Q Is there a change in the administration "stay the course" policy? Bartlett this morning said that wasn't ever the policy.
MR. SNOW: No, the policy -- because the idea of "stay the course" is you've done one thing, you kick back and wait for it. And this has always been a dynamic policy that is aimed at moving forward at all times on a number of fronts. And that would include the international diplomatic front. After all, the Iraq compact is something we worked out with the Iraqis before visiting the Prime Minister in Baghdad earlier this year.
So what you have is not "stay the course," but, in fact, a study in constant motion by the administration and by the Iraqi government, and, frankly, also by the enemy, because there are constant shifts, and you constantly have to adjust to what the other side is doing.
Quite remarkable. Does anyone have the faintest idea what "a study in constant motion" might mean? Google is suggestive, providing links to the phrase including an obscure Michelangelo Antonioni movie, a description of a soccer game, and an advert for a rental home in North Carolina's out banks. It seems more like the description one might find of an impressionist painting, rather than a strategy for military. But given reported blow-ups between Rice and Rumsfeld over the "clear, hold and build" strategy, perhaps the administration has decided that the best strategy is simply one which no one can understand, and thus no one can disagree with?
The San Francisco Chronicle had a nice story this weekend on how Governor Arnold Schwarzenegger was blending top Hollywood talent with top national political talent to create what the state Republican Chair called "the next generation of communication in politics." There is some truth to what he says, though what Schwarzenegger's team is doing is not rocket science. And other Democratic candidates also are pushing the front lines of what can be done with new media and new communications strategies.
Schwarzenegger's performance is particularly striking when contrasted to the campaign performance of his Democratic challenger, Phil Angelides, who has not adopted many new practices. In fact, state Controller Steve Westly, who challenged Phil in the brutal primary, used many of the new techniques too.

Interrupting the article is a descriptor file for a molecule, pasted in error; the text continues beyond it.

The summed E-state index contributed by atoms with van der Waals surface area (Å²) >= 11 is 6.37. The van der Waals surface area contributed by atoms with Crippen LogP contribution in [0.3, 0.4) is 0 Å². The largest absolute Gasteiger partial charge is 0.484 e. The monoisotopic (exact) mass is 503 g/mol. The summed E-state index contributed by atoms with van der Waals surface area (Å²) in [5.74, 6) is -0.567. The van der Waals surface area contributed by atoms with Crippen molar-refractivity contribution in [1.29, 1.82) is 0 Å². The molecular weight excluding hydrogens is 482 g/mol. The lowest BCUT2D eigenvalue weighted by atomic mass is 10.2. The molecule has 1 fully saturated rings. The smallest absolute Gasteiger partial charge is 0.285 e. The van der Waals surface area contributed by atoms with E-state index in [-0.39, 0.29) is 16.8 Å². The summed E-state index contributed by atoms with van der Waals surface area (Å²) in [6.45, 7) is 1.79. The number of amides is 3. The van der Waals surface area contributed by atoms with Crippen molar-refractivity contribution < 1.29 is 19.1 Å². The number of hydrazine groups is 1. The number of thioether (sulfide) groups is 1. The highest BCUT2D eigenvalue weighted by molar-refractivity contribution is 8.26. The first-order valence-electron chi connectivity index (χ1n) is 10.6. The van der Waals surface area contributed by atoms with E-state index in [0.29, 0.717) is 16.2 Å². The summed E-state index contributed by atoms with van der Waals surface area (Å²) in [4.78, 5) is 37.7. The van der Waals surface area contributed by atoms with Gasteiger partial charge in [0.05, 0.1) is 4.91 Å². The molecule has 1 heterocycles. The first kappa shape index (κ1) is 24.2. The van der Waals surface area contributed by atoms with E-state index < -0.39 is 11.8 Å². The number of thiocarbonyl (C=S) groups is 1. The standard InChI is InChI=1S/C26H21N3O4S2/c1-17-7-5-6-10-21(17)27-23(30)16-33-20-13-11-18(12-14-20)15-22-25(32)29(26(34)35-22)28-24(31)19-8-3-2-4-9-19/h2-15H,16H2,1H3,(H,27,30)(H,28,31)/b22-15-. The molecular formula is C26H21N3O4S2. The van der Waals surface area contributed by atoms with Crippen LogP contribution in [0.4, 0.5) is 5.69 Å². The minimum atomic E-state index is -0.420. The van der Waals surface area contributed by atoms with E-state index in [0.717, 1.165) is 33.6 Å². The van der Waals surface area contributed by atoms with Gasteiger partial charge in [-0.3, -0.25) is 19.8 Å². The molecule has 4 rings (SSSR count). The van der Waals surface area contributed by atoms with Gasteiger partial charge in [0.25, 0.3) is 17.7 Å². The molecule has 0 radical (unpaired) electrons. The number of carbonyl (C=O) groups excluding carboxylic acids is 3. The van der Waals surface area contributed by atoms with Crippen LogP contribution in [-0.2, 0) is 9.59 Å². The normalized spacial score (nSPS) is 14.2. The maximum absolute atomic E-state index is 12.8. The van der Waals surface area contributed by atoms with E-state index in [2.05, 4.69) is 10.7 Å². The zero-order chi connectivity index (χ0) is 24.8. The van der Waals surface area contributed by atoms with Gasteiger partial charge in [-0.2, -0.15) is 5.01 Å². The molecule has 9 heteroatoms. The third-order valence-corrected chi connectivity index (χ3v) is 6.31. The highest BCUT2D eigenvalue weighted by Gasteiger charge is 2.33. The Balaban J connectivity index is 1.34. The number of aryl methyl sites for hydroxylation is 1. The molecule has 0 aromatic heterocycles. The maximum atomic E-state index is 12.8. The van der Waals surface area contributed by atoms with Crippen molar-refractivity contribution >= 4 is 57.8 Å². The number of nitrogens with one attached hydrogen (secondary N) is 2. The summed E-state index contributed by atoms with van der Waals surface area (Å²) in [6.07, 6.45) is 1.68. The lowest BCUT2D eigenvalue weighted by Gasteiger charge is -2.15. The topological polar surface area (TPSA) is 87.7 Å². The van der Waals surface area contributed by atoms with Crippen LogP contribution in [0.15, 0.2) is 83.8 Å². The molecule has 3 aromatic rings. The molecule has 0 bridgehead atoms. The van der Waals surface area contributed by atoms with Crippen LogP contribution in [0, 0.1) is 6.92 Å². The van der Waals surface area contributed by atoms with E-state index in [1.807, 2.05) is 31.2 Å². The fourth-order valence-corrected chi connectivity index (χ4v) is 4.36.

The use of new tools and new media and communications practices is something that the New Politics Institute is closely tracking. Neither party has a monopoly on innovation at this point and it pays to watch what is happening on both sides.
Claire McCaskill's new ad featuring Michael J. Fox is simple and moving. In it, Fox talks about stem cell research and hope, reminding voters deciding between McCaskill and Senator Talent (who favors criminalizing stem cell research) that "what you do in Missouri matters to millions of Americans."
The ad is running during the World Series on Fox, when millions of Missourians will be watching their Cardinals. And pickup on the internet has been impressive - on YouTube this ad is the 15th most watched video over the past week, with over 500,000 views.
Anecdotally, I'm hearing about this ad from people who have little or no interest in politics. That means that this powerful message is reaching people who may not have engaged in the election debate until now.
We might be behind the curve on this, but the Massachussets Governor's race seems to have both the best and worst of Ads this cycle. Kerry Healey is running an astonishing, shameful negative ad in which she tries to associate Deval Patrick with rapists. Meanwhile Christy Mihos - a wealthy independent candidate - takes the prize for probably the funniest ad i've seen this year. And look carefully about 15 seconds in - you'll see a Kerry Healey look-a-like amongst the group of cartoon politicians.
Senator Barack Obama went on Meet the Press yesterday and had a substantive talk with Tim Russert on issues ranging from Iraq to Medicaid. Of course the quote that is getting all the play is about his evolving plans for '08:
SEN OBAMA: I don’t want to be coy about this, given the responses that I’ve been getting over the last several months, I have thought about the possibility. But I have not thought it—about it with the seriousness and depth that I think is required. My main focus right now is in the ‘06 and making sure that we retake the Congress. After oh—after November 7, I’ll sit down and, and consider, and if at some point, I change my mind, I will make a public announcement and everybody will be able to go at me.
MR. RUSSERT: But it’s fair to say you’re thinking about running for president in 2008?
SEN. OBAMA: It’s fair, yes
Compare that quote, as Tim Russert did, to his comments on the same show only nine months ago:
MR. RUSSERT: But, but—so you will not run for president or vice president in 2008?
SEN. OBAMA: I will not.
Watch the whole video here and decide for yourself; will we get to see Obama run?